Posted by: Carolinas Center for Sight in Dry Eye Treatment

According to the National Institute of Health, dry eye affects close to five million Americans over the age of 50 as well as many younger patients.  Are you one of them?  Here are some of the symptoms:  watering, burning, foreign body sensation, and intermittent blurred vision to name a few.  If you are reading this article and you are over the age of 50, there is a significant chance that you are experiencing some or all of these symptoms.  Unfortunately, most non-eye specialists are not equipped to fully diagnose and treat the cause of this serious problem. The reality is that dry eye syndrome is so prevalent that it accounts for about four billion dollars of national healthcare spending each year.  Moreover, a large quality of life survey conducted in 2011 found that having dry eyes impacts us as much as cardiac chest pain.  At first glance, that seems surprising, but if we stop and think about the number of activities that require visual focus (reading, watching television, cooking, knitting, fishing, hunting, etc.), maybe it’s not that shocking after all. 

Why is Dry Eye Sometimes so Difficult to Treat? 

For being a simple two-word phrase, “dry eye” is actually an extraordinarily complex topic.  Finding the root cause of dry eye is not always easy. We know that many factors play a role: systemic medications, autoimmune diseases, hormone imbalances, and advanced age are at the tip of the iceberg.  Even in situations where certain contributing factors are more obvious, finding an effective and lasting therapy is still a challenge for many patients. Eye care providers have battled dry eyes for decades.  You are probably familiar with the use of artificial tears and lubricating ointments.  Other approaches to dry eye include tear preservation with punctal plugs or treatment of ocular surface inflammation with topical medications such as Restasis or prednisolone.  While these treatments prove to be enough for some people, there is a growing population of patients with dry eye that is resistant to traditional therapies.  Fortunately for these patients, dry eye research and treatment has matured quite a bit over the past several years.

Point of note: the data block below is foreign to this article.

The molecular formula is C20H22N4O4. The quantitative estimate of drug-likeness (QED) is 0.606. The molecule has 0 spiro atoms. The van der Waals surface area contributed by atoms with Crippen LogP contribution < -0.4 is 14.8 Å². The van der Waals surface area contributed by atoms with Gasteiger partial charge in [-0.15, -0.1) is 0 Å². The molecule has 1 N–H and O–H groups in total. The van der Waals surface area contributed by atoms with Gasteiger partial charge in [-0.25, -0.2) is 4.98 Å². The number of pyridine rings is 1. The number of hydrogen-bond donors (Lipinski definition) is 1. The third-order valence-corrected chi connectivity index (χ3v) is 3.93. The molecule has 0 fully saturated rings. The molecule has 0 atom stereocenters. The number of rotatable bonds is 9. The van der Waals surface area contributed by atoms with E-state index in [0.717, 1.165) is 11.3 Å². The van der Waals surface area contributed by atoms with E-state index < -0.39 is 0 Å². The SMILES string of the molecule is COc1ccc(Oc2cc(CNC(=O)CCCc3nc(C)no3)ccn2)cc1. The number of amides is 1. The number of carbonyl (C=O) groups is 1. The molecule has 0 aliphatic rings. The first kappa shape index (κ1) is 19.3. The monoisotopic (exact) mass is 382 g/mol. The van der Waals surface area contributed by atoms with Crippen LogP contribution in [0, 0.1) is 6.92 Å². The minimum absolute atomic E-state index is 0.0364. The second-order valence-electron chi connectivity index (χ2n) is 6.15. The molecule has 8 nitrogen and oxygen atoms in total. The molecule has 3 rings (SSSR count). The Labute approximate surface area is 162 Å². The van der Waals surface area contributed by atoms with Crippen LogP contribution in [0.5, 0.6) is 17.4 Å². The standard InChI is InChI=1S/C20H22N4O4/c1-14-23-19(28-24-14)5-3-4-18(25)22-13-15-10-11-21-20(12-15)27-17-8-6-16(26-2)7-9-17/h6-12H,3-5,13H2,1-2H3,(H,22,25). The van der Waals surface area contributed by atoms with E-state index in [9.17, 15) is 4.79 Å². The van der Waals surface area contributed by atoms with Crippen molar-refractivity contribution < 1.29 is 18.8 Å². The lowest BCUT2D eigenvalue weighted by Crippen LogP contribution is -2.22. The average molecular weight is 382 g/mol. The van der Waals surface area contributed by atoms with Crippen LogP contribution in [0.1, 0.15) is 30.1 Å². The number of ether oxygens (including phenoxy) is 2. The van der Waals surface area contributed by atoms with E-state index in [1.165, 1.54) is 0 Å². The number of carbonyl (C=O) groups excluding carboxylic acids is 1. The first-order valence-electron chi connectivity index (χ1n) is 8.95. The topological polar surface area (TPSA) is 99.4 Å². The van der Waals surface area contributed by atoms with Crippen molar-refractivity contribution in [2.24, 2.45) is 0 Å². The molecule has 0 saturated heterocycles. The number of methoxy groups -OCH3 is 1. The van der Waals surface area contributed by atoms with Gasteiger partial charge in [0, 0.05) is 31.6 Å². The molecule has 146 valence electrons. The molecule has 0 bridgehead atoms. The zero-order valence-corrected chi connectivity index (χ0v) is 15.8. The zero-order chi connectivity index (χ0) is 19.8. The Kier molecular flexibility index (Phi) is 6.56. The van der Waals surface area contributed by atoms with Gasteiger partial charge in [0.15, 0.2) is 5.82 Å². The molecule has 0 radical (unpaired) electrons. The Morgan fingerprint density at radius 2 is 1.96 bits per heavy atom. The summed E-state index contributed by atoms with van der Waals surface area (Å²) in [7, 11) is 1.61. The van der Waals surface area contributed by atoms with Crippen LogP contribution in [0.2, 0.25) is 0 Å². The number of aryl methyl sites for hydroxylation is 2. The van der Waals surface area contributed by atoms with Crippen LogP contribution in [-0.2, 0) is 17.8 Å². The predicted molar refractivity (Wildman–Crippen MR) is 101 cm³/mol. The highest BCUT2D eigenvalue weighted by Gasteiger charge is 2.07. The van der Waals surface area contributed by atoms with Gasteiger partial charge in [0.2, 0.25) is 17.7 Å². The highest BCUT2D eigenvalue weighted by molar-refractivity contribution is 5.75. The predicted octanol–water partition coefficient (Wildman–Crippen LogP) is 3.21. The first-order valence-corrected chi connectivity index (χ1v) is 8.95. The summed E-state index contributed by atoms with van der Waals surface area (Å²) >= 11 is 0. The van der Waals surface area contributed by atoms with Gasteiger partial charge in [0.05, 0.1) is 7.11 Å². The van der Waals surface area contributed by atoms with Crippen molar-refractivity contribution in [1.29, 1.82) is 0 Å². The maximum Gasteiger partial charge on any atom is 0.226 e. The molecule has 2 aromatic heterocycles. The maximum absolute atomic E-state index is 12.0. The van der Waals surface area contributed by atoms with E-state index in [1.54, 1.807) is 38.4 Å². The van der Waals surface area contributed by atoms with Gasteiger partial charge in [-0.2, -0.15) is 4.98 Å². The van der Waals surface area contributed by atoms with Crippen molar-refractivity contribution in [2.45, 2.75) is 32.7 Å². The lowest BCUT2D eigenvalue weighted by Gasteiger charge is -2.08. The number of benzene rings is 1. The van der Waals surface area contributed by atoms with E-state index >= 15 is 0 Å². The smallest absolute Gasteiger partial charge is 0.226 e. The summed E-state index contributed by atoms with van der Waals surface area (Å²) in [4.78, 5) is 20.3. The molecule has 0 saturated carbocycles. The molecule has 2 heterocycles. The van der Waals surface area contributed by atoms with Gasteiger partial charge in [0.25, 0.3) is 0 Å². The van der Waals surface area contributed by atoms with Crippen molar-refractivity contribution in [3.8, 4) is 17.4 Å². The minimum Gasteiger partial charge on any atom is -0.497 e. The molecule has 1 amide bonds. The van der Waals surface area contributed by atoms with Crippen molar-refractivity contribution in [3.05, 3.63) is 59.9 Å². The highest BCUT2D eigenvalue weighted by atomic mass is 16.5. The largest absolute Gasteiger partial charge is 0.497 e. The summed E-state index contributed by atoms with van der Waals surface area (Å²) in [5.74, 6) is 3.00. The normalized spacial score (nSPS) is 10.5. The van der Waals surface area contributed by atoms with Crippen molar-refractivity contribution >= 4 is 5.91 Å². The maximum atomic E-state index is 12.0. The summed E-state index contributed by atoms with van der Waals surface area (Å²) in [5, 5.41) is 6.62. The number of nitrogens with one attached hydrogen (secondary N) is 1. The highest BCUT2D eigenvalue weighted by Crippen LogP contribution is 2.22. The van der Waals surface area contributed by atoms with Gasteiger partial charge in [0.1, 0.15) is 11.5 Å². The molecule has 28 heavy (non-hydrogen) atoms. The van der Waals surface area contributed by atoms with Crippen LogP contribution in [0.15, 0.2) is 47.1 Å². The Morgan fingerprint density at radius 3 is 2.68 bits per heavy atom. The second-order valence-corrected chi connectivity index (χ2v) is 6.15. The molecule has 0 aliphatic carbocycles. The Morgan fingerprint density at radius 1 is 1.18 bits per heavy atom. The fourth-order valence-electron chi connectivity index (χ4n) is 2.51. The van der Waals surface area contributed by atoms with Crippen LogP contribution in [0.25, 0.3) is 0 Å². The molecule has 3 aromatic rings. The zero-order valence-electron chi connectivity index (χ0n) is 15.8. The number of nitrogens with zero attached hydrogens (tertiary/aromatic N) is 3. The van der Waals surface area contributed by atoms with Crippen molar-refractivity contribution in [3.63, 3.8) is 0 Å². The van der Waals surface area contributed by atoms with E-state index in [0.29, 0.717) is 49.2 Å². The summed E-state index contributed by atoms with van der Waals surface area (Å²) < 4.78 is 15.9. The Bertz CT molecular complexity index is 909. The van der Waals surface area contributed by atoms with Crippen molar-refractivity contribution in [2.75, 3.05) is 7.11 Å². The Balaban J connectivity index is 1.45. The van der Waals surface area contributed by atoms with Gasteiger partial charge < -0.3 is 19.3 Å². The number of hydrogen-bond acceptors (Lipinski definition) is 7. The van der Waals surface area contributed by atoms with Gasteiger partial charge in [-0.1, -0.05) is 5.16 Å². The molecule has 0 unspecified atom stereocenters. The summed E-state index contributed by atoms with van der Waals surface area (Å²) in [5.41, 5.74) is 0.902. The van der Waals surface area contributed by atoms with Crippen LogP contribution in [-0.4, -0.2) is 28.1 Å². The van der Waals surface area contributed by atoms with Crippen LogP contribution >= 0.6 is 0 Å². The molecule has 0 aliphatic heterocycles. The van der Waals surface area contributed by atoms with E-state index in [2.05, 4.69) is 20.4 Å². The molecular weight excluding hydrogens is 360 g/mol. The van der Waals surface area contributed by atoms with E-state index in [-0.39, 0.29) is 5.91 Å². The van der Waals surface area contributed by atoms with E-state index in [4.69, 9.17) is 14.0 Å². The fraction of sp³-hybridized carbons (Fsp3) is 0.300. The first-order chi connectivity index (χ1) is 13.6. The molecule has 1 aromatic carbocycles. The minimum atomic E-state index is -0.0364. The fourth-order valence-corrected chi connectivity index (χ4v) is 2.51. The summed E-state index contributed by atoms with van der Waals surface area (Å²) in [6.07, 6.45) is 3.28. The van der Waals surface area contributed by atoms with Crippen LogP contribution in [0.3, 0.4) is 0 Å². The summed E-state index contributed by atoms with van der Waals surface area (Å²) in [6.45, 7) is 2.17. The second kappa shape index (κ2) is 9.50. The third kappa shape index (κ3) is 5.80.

Tear Film Quality and Newer Approaches to Dry Eye Therapy

In order to have a proper clinical approach to treating this condition, we must first understand what it means to have dry eye.  Dry eye can be classified into two groups:

1) Poor quantity or

2) Poor quality. The tear film is composed of oil and water, and the quality of our tears has more to do with the oil in our tear film.  

Oil is produced by 50 to 60 structures called Meibomian glands that line the edges of our eyelids.  The oil functions not only to smoothen the tear film but also to prevent tears from evaporating in between blinks. Over time, some degree of clogging of the Meibomian glands seems to be a normal process, and this is termed Meibomian gland dysfunction or MGD.  However, in many patients this happens too early and/or too much.  Clogging of glands is reversible in its early stages, but if ignored, it leads to secondary inflammation and ultimately to gland death.  Historically, the treatment of MGD has been hot eyelid compresses a few times a day to help free the oil glands.   

Unfortunately it is difficult to get enough heat to the internal parts of the eyelid by placing the hot compresses externally. So how can we treat poor quality tear film?  Two procedures have emerged in the past several years that help boost and augment the oil in our tear film: Lipiflow and BlephEx. 

Lipiflow uses a thermal pulsation system to actively express oil from clogged glands.  BlephEx uses a surgical grade microsponge to treat inflammation of the eyelid margin that would otherwise lead to breakdown of the oil layer in the tear film.  

Both treatments have demonstrated tremendous success for patients who have failed traditional therapies.  Both are also in office procedures that can be done in many instances on the same day as the in-office visit.  

To learn more about dry eyes and available therapies, contact Carolinas Centers for Sight, P.C. to schedule a consultation 843-664-9393.